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From Expatriate to Entrepreneur: How to Start a Bar Business in the Philippines

From Expatriate to Entrepreneur: How to Start a Bar Business in the Philippines

Top bars in the Philippines earn from $3 to $11 million per year. Sounds profitable, right? But as an expat, you may face challenges. First, these are legal requirements that may differ significantly from those in your home country. Let’s take a closer look at the process of opening a bar in the Philippines.

Research and Planning

Planning is the first step. Here is a list of the main tasks that must be solved before launching a bar.

  1. Analyze your competitors. Go to the bars. Check the location, the menu, how many people visit them and at what hours, etc.
  2. Create a business plan. It should include financial planning, marketing strategy, target audience, potential profit, etc. Opening a large bar in the Philippines costs 2 to 4 million pesos ($37,000–$74,000). A small bar costs from 500,000 pesos to 1 million pesos ($9,000–$18,000).
  3. Find a place to rent or buy.
  4. Create a concept and design and come up with a name.
  5. Obtain licenses and permits (more on this later).
  6. Find suppliers.
  7. Hire staff.
From Expatriate to Entrepreneur: How to Start a Bar Business in the Philippines

Legal and Financial Requirements

Let’s start by defining the business structure of the future bar. Possible options:

  • Sole proprietorship. All profits, expenses, and liabilities belong to one person. Legal registration is performed at the Department of Trade and Industry.
  • Partnership. This is cooperation with other people.
  • Corporation. This is an association of 5–15 shareholders whose liability is proportional to the number of their shares in the company. Both corporations and partnerships require registration at the Securities and Exchange Commission (SEC).

Once the decision is made, you can proceed with the registration process. Key steps:

1. Register at the DTI or SEC.

2. Obtain a business permit and license. You will need:

  • Tax Identification Number
  • Barangay (an administrative unit, usually a city or village, where your business is located) Clearance
  • Certificate from the DTI or SEC
  • Cedula (a document on payment of a residence tax)
  • Sanitary Permit, as well as a medical certificate issued by the City Health Officer for employees
  • Lease agreement or certificate of ownership of the premises

3. Register at the Bureau of Internal Revenue and the Social Security System.

On this site, you can find a list of the relevant institutions with numbers, addresses, and websites.

As an entrepreneur, you are obliged to pay taxes. Their amount depends on the business structure of your bar. For more information on tax rates, visit the BIR website. And here, you can read the tax FAQ.

The legal system can be a mystery to an expatriate, so it’s worth contacting trustworthy legal and financial advisors.

Location and Design

When it comes to choosing a location, you have two options: rent or buy. In both cases, the bar should be in a good area: where a lot of people pass by, where there are many houses, and which is clearly visible from the road. 

cocktail drinks

In the Philippines, you can buy a ready-made bar, but this step requires analysis. Is it being sold because it’s not profitable, or is the owner just retiring?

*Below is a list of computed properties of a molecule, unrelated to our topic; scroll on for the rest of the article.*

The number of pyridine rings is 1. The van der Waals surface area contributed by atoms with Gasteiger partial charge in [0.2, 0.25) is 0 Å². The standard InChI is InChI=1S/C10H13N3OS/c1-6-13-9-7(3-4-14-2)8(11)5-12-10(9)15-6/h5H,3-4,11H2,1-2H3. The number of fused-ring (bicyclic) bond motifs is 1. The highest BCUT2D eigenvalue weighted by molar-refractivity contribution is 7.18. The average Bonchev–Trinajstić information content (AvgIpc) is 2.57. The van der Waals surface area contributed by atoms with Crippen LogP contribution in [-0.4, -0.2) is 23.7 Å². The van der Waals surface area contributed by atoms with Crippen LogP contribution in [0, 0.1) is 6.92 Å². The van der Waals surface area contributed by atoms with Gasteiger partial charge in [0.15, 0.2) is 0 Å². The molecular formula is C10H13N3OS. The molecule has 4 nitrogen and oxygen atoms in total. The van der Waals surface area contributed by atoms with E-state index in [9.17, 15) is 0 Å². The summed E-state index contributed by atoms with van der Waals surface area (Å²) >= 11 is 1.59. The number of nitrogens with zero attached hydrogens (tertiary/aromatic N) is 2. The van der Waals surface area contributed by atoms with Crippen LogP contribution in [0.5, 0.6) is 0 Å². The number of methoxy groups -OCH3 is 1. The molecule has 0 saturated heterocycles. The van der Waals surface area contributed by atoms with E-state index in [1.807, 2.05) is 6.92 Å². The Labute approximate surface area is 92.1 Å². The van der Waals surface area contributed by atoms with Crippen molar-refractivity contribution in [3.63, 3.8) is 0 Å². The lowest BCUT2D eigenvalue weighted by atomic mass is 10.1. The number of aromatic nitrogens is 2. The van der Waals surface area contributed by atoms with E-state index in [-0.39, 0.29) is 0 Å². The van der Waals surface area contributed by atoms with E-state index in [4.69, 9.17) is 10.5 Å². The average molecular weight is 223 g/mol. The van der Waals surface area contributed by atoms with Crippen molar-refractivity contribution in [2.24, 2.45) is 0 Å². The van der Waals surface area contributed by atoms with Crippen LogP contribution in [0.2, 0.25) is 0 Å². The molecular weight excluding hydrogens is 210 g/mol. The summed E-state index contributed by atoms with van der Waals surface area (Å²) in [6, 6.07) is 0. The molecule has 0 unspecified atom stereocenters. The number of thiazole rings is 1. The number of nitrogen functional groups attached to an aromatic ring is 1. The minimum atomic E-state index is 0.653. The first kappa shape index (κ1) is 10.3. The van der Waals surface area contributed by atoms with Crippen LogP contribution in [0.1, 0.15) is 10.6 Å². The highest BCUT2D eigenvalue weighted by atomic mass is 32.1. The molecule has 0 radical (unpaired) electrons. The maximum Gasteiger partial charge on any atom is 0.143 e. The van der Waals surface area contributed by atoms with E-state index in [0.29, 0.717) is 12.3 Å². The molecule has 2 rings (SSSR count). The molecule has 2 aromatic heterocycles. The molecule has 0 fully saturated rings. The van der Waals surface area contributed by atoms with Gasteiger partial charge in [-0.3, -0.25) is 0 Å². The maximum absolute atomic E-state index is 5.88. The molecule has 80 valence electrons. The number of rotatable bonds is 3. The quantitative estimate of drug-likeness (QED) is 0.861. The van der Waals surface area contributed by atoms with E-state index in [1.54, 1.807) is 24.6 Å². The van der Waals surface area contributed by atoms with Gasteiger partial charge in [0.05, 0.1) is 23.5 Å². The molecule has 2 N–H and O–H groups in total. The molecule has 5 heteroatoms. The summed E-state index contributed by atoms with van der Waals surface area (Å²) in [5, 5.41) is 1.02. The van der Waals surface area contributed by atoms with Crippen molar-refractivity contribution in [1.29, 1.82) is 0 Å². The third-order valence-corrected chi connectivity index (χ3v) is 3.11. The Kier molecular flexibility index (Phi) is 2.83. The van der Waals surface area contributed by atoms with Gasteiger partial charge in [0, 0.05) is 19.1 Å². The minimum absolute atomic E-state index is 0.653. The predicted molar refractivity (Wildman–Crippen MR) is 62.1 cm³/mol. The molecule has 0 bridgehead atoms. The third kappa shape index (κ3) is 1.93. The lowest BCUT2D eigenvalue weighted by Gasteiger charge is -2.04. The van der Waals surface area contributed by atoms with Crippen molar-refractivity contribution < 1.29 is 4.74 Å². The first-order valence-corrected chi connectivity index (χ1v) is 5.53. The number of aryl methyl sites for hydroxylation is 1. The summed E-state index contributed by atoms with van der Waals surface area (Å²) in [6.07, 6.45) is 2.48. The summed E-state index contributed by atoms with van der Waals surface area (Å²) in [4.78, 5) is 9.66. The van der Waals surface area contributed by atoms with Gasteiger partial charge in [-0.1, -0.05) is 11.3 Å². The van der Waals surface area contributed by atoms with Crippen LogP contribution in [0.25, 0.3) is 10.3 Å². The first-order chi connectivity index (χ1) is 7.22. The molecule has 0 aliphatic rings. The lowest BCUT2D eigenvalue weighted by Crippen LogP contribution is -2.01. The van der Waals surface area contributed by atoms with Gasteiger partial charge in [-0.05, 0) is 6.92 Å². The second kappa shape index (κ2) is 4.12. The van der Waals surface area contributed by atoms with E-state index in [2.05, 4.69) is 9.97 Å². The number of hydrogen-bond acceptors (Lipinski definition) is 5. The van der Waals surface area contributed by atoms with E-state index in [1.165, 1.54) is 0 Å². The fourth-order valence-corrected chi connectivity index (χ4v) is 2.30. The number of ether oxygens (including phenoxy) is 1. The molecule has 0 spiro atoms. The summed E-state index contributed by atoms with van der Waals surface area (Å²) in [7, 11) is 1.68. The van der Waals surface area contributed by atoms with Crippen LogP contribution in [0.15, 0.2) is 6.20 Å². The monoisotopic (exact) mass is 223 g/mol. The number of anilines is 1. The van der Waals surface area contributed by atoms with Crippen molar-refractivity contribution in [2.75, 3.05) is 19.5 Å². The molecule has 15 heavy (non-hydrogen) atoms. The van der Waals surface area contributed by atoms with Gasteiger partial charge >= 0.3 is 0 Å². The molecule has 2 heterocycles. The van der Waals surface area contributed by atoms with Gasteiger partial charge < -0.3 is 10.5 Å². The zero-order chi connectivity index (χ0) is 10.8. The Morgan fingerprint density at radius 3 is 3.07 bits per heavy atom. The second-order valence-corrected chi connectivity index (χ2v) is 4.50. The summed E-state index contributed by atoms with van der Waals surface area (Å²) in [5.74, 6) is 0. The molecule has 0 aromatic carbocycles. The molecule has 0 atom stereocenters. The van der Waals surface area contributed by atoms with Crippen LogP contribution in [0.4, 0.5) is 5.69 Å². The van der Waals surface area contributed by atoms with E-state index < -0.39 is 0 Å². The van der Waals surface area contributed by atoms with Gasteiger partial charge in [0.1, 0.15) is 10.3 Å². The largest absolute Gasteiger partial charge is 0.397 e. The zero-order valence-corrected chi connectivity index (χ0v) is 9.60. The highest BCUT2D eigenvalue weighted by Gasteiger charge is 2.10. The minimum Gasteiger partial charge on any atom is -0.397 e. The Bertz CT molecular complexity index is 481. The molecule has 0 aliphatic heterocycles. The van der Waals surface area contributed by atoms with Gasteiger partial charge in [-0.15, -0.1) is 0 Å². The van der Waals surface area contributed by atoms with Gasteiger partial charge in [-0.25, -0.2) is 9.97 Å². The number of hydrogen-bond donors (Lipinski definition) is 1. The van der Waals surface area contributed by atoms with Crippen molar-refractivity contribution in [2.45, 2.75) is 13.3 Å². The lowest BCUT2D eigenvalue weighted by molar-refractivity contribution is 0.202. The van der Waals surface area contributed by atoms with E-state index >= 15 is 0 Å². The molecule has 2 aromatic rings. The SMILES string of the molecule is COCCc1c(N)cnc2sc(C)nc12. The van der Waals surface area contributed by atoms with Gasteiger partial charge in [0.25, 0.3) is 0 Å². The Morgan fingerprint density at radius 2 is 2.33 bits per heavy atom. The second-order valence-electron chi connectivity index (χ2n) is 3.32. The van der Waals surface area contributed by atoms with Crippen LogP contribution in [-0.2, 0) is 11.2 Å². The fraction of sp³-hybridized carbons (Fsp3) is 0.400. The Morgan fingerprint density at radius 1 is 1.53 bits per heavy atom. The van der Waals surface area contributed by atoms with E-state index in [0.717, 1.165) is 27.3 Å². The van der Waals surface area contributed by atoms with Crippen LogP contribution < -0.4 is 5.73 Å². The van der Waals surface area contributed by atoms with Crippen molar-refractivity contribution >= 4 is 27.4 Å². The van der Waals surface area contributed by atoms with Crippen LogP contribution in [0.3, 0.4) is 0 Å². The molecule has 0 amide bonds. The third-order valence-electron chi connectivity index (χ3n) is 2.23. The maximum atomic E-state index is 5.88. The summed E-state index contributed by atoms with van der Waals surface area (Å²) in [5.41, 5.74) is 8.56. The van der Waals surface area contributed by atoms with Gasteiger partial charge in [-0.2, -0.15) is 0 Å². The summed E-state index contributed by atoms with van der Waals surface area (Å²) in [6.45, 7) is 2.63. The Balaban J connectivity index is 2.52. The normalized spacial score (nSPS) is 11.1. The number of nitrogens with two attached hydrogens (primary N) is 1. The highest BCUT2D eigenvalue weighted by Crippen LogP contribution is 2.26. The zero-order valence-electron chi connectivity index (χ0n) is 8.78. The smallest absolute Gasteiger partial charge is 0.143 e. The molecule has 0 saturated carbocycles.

The rental price varies depending on the location and square footage. For example, in Cebu City, a 300 m2 space can cost about $1,100 per month. Here, you can find prices for commercial real estate.

Hiring and Training Staff 

Hiring staff should be flexible. For example, a bartender and a cook should definitely have solid skills. But when hiring waiters, the main thing is that the employee should be in line with your company’s values, friendly, fast, and attentive. The rest of the skills can be mastered with your help.

starting a bar business in the Philippines

How many staff members should a bar have? It depends on its size. But even in a small bar, there should be at least one waiter, bartender, cook, security guard, and preferably an administrator on the shift. Approximate salaries for bar staff can be found here.

Choosing a POS System

To conveniently manage orders and keep track of inventory, you need a POS system. This is a program that stores information about the quantity of goods in the warehouse, all menu items, and their prices. When taking an order, the waiter chooses a dish, which is automatically transferred to the POS terminal to the kitchen (and the cook knows what to cook), and the corresponding amount of products is removed from the warehouse.

The system works in real time and even offline. The owner can control everything that happens in the bar through the app. Learn more about this to automate your bar.

Marketing and Promotion

Promoting a bar is a mixture of science and art. A bright concept, attractive design, social media promotion, happy hours, events (stand-ups, concepts), special offers for regular customers, etc. will help you to get ahead.

cocktail bars in the philippines

Final Words

Opening a bar in the Philippines is a profitable but challenging business. Actually, just like in any other country. As an expat, you will face differences in legislation, mentality, and customer behavior. However, consultations with financial, legal, and business advisors can help you settle in and launch a successful business.

Jona of Backpacking with a Book

Hi there, I’m Jona, originally from Cebu, Philippines, had live in Hanoi, Vietnam, and now currently based in Munich, Germany. This blog used to house thoughts on life and books, but eventually it morphed into a travel blog. For collaborations, projects, and other things, please email me at For essays, creative nonfiction, and others, find me elsewhere.

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